FIG. 3 is a schematic part view illustrating another modification.

DESCRIPTION OF PREFERRED EMBODIMENTS

Referring to FIG. 1, the material to be dried, for example cereals, is contained in a storage container 1 and falls by gravity into a temporary storage vessel 2 from which a conveyor worm 3 feeds it into the drier generally indicated by 4 and comprising a hopper 5 accommodating a fixed grid 6 of perforated sheet metal overlying a partition 7.

Known means, not shown, for moving the material to be dried along the grid 6 are provided thereon and adjustable to various speeds according to the type of material to be dried. Further provided on the grid 6 are means for continuously shaking and mixing the material as well as regulating its thickness.

From the grid 6 the cereals are fed into the central portion of the drier where they are taken up by a pair of conveyor belts 10 and 11 formed of wire mesh passing around guide and drive rollers 8 and 9, with the conveyor belts 10 and 11 arranged one above the other. The conveyor belts 10 and 11 not only serve to move the cereals, but are also provided with means, not shown, for regulating their speed to ensure completely uniform drying of the cereals and avoid deterioration thereof by different degrees of drying not only in the moister layer thereof, but also by contact between the different portions which might lead to the formation of mold and contaminate the entire batch of cereals. The cereals thus dried fall by gravity onto a grid 12 from which they are discharged through an opening 13 over a conduit 14 into a collecting vessel 15.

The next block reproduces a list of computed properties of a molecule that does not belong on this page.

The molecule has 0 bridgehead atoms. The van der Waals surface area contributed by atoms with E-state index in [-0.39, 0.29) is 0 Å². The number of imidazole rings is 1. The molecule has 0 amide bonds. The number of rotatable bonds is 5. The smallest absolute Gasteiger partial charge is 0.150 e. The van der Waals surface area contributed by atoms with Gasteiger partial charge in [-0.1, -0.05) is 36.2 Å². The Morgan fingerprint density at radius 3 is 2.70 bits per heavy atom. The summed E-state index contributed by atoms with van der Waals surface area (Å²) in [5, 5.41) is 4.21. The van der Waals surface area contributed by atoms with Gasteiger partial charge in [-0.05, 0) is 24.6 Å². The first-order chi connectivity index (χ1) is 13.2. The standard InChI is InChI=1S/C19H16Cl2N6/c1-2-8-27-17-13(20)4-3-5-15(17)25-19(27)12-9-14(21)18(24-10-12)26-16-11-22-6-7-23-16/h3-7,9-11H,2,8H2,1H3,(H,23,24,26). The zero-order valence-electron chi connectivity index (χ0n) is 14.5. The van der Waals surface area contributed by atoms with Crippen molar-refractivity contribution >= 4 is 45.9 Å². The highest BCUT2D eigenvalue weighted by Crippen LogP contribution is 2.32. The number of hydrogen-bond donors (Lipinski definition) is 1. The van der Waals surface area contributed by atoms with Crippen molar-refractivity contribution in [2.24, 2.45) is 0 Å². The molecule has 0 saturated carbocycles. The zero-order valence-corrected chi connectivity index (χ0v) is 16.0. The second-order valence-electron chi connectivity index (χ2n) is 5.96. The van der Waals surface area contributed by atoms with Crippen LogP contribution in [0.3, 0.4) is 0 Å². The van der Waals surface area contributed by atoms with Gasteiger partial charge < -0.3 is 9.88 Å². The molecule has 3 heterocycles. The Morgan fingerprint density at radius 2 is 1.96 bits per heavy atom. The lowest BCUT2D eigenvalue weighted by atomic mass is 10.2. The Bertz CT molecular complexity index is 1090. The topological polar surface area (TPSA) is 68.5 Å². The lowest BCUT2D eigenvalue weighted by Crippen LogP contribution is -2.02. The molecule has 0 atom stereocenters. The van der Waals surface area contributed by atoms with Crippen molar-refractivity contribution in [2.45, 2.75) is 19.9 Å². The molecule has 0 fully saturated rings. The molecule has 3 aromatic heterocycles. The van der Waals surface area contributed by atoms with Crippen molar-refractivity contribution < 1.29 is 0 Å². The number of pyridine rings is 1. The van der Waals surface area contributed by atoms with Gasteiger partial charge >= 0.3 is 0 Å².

The hot air producing and conducting assembly is generally indicated by 16 and comprises a conventional hot air generator 17 having a burner 18 and a flue gas discharge chimney 19. The hot air generator 17 may be of the type in which heat exchange takes place directly between the furnace and ambient air or of the hot water or superheated or vapor boiler with fluid-air exchanger type.

The air heated by the hot air generator 17 is fed through a bifurcated pipe 20 below the conveyor belts 10 and 11 and after having passed therethrough and the cereals thereon is discharged with a certain degree of moisture through a pipe 21 provided with a partition 22 and filter 23. A conventional hot air discharge device 38 and moist air extraction device 39 is associated with each of the conveyor belts 10 and 11. A plurality of heat exchangers 24 is provided between the moist air discharge pipe 21 and a fresh ambient air inlet pipe 25 leading to the hot air generator 17 and equipped with a fan 26, filter 27 and partition 28. Thus the heat of the moist air exhausted from pipe 21 is transferred through the heat exchangers 24 to the fresh air entering through pipe 25 to preheat this air before it is fed to the generator 17. In this manner about 60% of primary heat may be recovered. A by-pass conduit, not shown, may be used to exclude this recovery of heat if and when desired.